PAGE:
Leadership + People: Episode 28 - Eric Child - Part 2 of 2

Eric Child, CEO of Spark Innovation, talks about efforts to build a community of consumer product professionals in Utah. Child discusses the need for innovation in modern business, as it applies to entrepreneurship and intrapreneurship, alike.

Show Notes

  • A brief discussion on latest venture, Product PowerUp [0:47]
  • Why innovation is so important in business, from inventors to the corporate world [3:35]
  • Entrepreneurship vs. Intrapreneurship [10:33]
  • Things take about 10 times more effort, time, & money than you think [13:13]
  • Giving new, young employees the freedom and responsibility to operate [18:37]
  • Overseeing responsibilities with “training wheels” [25:45]
  • Gaining clarity through C4 relationships [27:02]

Show Audio


Eric Child part 2-06

This episode of Leadership and People was originally released on: February 27, 2018

Show Transcript

[BEGINS] 00:00

Welcome to Leadership and People. This is a series that pulls back the curtain on leadership by interviewing CEOs, senior executives and entrepreneurs who had large exits. We ask these experts about how they built trusted networks to rapidly grow their companies, and what device they wish they knew if they could do it all again.

HOST – JESS LARSEN: This is part two of our episode with Eric Child.

GUEST – ERIC CHILD: I was very early in my career. I didn’t know anything. I wasn’t skilled at anything and he treated me like I was. You know, he treated me like I was a seasoned professional that could pull off big things and he gave me the freedom to do that, and make mistakes. And, I made a lot of mistakes and you know, I try to do that with our people now.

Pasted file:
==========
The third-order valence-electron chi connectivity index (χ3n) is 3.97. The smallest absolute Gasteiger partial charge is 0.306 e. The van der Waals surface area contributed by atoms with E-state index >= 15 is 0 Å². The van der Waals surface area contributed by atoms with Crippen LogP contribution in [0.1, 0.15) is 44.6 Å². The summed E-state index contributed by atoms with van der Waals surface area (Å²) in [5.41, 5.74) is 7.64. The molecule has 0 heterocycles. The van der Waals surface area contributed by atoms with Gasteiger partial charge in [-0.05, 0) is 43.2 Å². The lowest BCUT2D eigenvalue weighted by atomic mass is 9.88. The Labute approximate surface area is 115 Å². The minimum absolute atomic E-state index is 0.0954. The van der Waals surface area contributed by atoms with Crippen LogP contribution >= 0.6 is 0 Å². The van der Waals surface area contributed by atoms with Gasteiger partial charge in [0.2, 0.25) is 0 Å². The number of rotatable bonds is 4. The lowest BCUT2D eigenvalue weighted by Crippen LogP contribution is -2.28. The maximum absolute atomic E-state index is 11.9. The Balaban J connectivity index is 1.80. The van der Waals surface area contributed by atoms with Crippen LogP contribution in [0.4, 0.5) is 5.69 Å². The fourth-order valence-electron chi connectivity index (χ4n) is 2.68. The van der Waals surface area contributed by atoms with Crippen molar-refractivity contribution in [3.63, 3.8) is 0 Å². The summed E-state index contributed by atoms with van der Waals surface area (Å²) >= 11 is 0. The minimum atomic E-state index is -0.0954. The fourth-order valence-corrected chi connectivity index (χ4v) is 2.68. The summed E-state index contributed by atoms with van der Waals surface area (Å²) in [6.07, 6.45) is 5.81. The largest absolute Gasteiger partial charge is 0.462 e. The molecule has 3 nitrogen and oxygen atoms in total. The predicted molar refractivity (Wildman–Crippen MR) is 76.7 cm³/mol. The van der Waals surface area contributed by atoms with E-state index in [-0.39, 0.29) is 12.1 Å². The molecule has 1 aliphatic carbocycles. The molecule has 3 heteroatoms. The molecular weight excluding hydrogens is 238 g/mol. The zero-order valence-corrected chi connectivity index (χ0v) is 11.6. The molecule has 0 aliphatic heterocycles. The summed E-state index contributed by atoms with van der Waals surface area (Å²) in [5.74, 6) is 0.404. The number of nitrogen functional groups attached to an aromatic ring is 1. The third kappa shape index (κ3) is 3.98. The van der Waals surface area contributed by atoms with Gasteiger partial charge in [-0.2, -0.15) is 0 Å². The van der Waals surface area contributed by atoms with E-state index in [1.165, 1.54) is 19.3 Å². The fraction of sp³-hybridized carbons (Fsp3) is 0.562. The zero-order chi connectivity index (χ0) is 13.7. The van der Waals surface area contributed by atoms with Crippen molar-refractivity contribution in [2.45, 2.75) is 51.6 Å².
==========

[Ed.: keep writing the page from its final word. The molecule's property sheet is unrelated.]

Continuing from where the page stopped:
Product PowerUp: A Community

00:47 JL: CEO, co-owner, co-founder of Spark Innovation. If you didn’t catch part 1, please go back and hear about getting 30 million views for viral videos and getting their products like FiberFix in 30,000 locations like the Lowe’s and Home Depots across America. 

But, I kinda want to jump in on where we left off on part 1. Eric, you were talking about this Product PowerUp event and I was really honored when you guys asked me to come host one of those panels there and it was fun to work with Jeff Rust from Corporate Alliance and thinking about that event, it was pretty awesome for a first-time event. I mean, people in the event world know that those things — usually the first year is just getting a flag in the sand. [laughs] But, you guys filled the room. 

01:37 ERIC CHILD: Yeah, we were pretty surprised by the demand and the reaction to it, and pretty pleased. You know, when we had the idea of starting Product PowerUp, it was because we really feel like Utah has a lot of those kinds of events to support the tech world. You’ve got Silicon Slopes; you’ve got all of these different venues for sort of networking and coming together as a community in the tech sector. But there hasn’t really been anything like that for the consumer-product sector.